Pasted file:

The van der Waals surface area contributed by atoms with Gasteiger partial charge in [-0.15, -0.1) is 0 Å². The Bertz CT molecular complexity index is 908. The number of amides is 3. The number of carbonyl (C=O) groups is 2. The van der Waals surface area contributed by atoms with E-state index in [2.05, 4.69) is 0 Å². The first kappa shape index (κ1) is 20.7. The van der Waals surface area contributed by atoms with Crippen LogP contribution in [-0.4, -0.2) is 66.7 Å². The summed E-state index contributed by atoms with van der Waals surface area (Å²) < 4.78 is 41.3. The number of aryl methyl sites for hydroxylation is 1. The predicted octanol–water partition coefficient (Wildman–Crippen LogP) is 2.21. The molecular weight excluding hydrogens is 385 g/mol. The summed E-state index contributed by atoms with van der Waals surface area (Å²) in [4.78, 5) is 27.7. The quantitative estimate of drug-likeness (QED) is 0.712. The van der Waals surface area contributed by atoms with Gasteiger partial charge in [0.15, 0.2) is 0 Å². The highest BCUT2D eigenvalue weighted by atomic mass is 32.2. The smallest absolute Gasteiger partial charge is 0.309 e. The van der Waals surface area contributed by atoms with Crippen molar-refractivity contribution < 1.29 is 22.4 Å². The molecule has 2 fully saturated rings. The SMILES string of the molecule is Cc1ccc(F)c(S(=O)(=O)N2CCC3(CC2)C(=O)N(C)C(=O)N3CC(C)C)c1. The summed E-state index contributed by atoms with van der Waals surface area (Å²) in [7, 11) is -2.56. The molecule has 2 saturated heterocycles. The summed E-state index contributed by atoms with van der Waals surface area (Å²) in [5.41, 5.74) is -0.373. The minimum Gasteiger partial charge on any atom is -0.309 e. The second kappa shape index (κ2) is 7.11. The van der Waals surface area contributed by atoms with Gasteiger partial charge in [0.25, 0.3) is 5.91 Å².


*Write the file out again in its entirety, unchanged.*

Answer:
The van der Waals surface area contributed by atoms with Gasteiger partial charge in [-0.15, -0.1) is 0 Å². The Bertz CT molecular complexity index is 908. The number of amides is 3. The number of carbonyl (C=O) groups is 2. The van der Waals surface area contributed by atoms with E-state index in [2.05, 4.69) is 0 Å². The first kappa shape index (κ1) is 20.7. The van der Waals surface area contributed by atoms with Crippen LogP contribution in [-0.4, -0.2) is 66.7 Å². The summed E-state index contributed by atoms with van der Waals surface area (Å²) < 4.78 is 41.3. The number of aryl methyl sites for hydroxylation is 1. The predicted octanol–water partition coefficient (Wildman–Crippen LogP) is 2.21. The molecular weight excluding hydrogens is 385 g/mol. The summed E-state index contributed by atoms with van der Waals surface area (Å²) in [4.78, 5) is 27.7. The quantitative estimate of drug-likeness (QED) is 0.712. The van der Waals surface area contributed by atoms with Gasteiger partial charge in [0.15, 0.2) is 0 Å². The highest BCUT2D eigenvalue weighted by atomic mass is 32.2. The smallest absolute Gasteiger partial charge is 0.309 e. The van der Waals surface area contributed by atoms with Crippen molar-refractivity contribution < 1.29 is 22.4 Å². The molecule has 2 fully saturated rings. The SMILES string of the molecule is Cc1ccc(F)c(S(=O)(=O)N2CCC3(CC2)C(=O)N(C)C(=O)N3CC(C)C)c1. The summed E-state index contributed by atoms with van der Waals surface area (Å²) in [7, 11) is -2.56. The molecule has 2 saturated heterocycles. The summed E-state index contributed by atoms with van der Waals surface area (Å²) in [5.41, 5.74) is -0.373. The minimum Gasteiger partial charge on any atom is -0.309 e. The second kappa shape index (κ2) is 7.11. The van der Waals surface area contributed by atoms with Gasteiger partial charge in [0.25, 0.3) is 5.91 Å².